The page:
Bladder Pump Operation and Composition
Bladder pumps are positive displacement pumps, which use expanding and contracting cavities to displace fluids. For more detailed information on positive displacement pumps, visit Positive Displacement Pumps on GlobalSpec.
Bladder pumps consist of a flexible, squeezable bladder encased in a rigid outer casing. These pumps function much like a squeeze bottle. They utilize hydrostatic pressure to draw water into the bladder and pass it through a check valve at the bottom of the pump. When the bladder is full, the check valve closes to prevent backflow, and the water is pumped up to the surface via injected gas pressure which squeezes the bladder. This gas pressure is typically regulated via a pneumatic control box. Once the bladder is empty, the gas pressure is relaxed and the check valve opens again, restarting the process.
Simple bladder pump construction. Image Credit: CLU-IN
The pump casing or housing is used to protect and contain the rest of the pump, including the bladder, valves, and pressurized gas. It is commonly made with stainless steel, which provides excellent resistance to corrosion liquids. Models made with PVC or other polymers are also available.
Bladders are generally constructed of relatively inert materials such as flexible Teflon®, and are nonporous. The bladder design ensures that the injected gas does not come into contact with the sample. It also keeps the sample from contacting any of the pump's moving parts. This alleviates the danger of contamination from lubricants and fluids such as oil or grease.
Other parts incorporated in a bladder pump system include an air compressor or compressed gas canister, level indicator, and controller. The downwell equipment is often permanently dedicated to a given well, so both the collected samples and well are protected from disturbance and the danger of cross-well contamination.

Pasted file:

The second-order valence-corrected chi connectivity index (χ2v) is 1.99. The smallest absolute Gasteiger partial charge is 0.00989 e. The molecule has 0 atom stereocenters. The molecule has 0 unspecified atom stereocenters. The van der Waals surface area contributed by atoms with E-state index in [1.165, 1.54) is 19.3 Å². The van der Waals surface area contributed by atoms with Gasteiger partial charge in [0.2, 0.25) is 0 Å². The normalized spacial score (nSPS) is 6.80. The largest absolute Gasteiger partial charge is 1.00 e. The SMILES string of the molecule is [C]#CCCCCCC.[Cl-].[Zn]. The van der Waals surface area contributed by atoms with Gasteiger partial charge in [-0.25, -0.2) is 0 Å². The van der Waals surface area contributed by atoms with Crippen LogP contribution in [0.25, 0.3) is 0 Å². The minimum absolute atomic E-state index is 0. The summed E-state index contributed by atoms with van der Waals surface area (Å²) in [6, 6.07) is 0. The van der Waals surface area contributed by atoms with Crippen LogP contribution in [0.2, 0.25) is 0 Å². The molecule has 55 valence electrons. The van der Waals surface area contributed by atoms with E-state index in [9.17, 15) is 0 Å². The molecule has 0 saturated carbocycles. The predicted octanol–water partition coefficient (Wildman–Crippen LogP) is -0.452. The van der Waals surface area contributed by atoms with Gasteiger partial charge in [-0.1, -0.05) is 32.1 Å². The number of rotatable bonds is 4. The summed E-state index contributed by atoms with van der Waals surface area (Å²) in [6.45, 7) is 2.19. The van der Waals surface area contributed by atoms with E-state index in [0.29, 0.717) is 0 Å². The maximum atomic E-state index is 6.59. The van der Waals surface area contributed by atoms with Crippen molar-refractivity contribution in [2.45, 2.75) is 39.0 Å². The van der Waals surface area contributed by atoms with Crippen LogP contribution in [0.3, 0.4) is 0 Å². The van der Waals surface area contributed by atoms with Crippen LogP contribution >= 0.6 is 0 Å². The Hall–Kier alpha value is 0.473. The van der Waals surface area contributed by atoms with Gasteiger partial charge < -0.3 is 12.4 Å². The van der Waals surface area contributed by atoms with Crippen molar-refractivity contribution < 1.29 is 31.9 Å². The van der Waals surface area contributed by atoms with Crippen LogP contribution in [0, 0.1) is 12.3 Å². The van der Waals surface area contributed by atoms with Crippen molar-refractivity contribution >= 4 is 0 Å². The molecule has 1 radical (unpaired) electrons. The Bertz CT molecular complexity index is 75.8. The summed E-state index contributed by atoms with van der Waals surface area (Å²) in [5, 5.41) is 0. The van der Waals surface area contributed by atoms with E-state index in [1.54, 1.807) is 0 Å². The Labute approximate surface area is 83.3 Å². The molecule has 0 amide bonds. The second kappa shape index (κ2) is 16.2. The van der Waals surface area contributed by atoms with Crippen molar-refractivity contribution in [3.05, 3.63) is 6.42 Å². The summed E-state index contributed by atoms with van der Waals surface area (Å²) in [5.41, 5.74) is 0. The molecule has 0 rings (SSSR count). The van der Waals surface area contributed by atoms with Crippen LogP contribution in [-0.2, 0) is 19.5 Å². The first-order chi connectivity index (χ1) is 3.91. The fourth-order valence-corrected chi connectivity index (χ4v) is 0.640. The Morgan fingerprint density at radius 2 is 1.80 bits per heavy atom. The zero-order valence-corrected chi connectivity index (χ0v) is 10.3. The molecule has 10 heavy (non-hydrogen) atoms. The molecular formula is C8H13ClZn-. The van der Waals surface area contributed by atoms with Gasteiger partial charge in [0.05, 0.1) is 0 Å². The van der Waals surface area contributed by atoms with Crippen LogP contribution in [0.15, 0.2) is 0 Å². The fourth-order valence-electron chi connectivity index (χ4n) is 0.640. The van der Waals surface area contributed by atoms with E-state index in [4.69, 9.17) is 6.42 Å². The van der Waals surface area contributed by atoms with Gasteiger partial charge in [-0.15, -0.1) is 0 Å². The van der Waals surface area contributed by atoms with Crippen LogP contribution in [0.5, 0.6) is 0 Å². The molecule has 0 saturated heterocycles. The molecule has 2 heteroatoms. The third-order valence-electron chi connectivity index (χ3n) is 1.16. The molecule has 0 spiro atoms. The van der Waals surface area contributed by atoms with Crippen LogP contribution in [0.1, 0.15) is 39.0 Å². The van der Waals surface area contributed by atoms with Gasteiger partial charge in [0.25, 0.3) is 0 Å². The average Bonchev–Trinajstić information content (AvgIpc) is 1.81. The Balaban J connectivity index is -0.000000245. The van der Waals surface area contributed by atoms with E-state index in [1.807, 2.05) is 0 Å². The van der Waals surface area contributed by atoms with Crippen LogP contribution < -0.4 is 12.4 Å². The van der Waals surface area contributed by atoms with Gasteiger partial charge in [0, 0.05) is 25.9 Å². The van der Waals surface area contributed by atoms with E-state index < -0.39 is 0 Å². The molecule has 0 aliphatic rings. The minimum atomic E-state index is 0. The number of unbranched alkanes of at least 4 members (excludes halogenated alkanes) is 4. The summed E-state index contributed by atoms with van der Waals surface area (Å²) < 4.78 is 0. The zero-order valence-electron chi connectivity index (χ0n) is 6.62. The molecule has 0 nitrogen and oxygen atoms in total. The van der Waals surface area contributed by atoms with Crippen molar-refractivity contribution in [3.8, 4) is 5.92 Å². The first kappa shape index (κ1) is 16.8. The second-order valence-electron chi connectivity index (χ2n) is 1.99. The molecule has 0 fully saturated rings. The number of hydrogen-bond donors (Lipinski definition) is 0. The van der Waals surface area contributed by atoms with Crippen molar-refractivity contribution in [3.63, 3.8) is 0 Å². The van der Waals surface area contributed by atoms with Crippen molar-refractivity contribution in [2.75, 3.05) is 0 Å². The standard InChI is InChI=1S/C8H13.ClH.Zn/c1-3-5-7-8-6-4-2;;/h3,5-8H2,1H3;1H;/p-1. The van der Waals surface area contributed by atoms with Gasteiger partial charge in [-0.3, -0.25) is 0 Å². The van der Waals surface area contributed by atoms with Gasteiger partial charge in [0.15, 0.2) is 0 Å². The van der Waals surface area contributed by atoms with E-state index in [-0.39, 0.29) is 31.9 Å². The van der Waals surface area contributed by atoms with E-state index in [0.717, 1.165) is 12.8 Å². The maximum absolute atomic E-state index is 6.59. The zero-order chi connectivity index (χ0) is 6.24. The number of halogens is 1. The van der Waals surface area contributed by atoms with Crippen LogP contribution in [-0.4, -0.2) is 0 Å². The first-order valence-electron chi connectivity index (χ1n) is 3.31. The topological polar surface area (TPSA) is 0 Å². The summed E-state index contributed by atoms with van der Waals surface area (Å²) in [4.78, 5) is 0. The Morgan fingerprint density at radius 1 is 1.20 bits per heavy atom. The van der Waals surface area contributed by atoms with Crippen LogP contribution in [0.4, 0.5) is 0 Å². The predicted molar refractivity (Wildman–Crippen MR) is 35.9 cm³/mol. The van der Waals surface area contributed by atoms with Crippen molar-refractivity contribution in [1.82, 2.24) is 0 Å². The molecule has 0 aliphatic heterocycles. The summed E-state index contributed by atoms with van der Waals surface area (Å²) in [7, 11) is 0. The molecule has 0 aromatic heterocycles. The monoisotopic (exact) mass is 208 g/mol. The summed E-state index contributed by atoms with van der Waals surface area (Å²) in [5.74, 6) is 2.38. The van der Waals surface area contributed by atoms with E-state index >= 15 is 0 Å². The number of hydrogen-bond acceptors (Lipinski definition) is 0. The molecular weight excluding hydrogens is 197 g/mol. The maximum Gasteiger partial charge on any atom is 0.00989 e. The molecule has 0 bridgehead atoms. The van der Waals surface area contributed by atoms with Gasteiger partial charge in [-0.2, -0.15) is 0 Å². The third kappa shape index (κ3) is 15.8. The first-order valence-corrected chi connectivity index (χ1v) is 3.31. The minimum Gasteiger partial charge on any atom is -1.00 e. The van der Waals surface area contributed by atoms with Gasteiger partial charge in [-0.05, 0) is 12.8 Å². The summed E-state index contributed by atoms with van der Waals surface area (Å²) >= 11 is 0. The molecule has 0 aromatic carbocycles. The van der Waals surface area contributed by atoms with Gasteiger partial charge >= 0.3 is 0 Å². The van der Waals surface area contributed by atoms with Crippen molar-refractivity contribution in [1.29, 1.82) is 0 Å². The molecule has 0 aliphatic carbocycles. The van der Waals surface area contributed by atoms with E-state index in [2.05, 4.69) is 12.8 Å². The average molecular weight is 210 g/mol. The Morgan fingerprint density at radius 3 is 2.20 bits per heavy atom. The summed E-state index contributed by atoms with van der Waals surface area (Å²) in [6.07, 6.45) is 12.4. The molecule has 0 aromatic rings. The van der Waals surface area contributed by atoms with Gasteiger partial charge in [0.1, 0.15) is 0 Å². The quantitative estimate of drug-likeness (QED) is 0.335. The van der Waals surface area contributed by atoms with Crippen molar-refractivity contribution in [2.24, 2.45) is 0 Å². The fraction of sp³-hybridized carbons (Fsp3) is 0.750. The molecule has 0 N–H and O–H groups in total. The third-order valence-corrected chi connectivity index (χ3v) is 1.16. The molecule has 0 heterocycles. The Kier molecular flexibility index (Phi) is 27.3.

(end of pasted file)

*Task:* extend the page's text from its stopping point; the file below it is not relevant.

Bladder pump system. Image Credit: Geopump
The lift capability of a bladder pump is directly related to the pressure rating of the bladder, the size of the tubing, the power rating of the pressure source (e.g., air compressor or compressed gas), and controller box's ability to apply sufficient force of gas at depth. For bladder pump products, manufacturers will provide specifications for size, weight, and performance.
Sizing & Weight
Bladder pumps are physically rated based on length, diameter, and weight.
Length describes how far the pump extends, usually given in inches (in or ") or centimeters (cm). This specification may include the addition of an intake screen.
Diameter describes the size of the pump opening. Specifically, inner diameter (I.D.) depicts the empty space and outer diameter (O.D.) depicts additionally the thickness of the tubing or casing.
Weight describes how heavy the pump is, usually given in pounds (lb) or kilograms (kg).
Bladder pump performance can be rated based on volume per cycle, flowrate, depth, and operating pressure.
Volume per cycle (volume/cycle) describes the volume of liquid delivered by the pump from each pump cycle (filling and emptying of the bladder). It is usually given in fluid ounces (oz. or fl. oz.) or milliliters (ml).
Maximum flowrate describes the volume of liquid delivered by the pump in a certain amount of time. The rate is usually given in gallons per minute (gpm) or liters per minute (Lpm).
Maximum depth describes the total reach that the bladder pump has to extend down into a well for sampling or collecting. It is usually given in feet (ft or ') or meters (m).
Maximum and minimum operating pressures describe the operational pressure limits for a bladder pump. They are usually given in pounds per square inch (psi) or bar.
Selection Tip: Operating flow rate is affected by the depth or level of pump submergence. Pump performance curves are thus developed using a constant depth.
Image Credit: GENEQ, inc.
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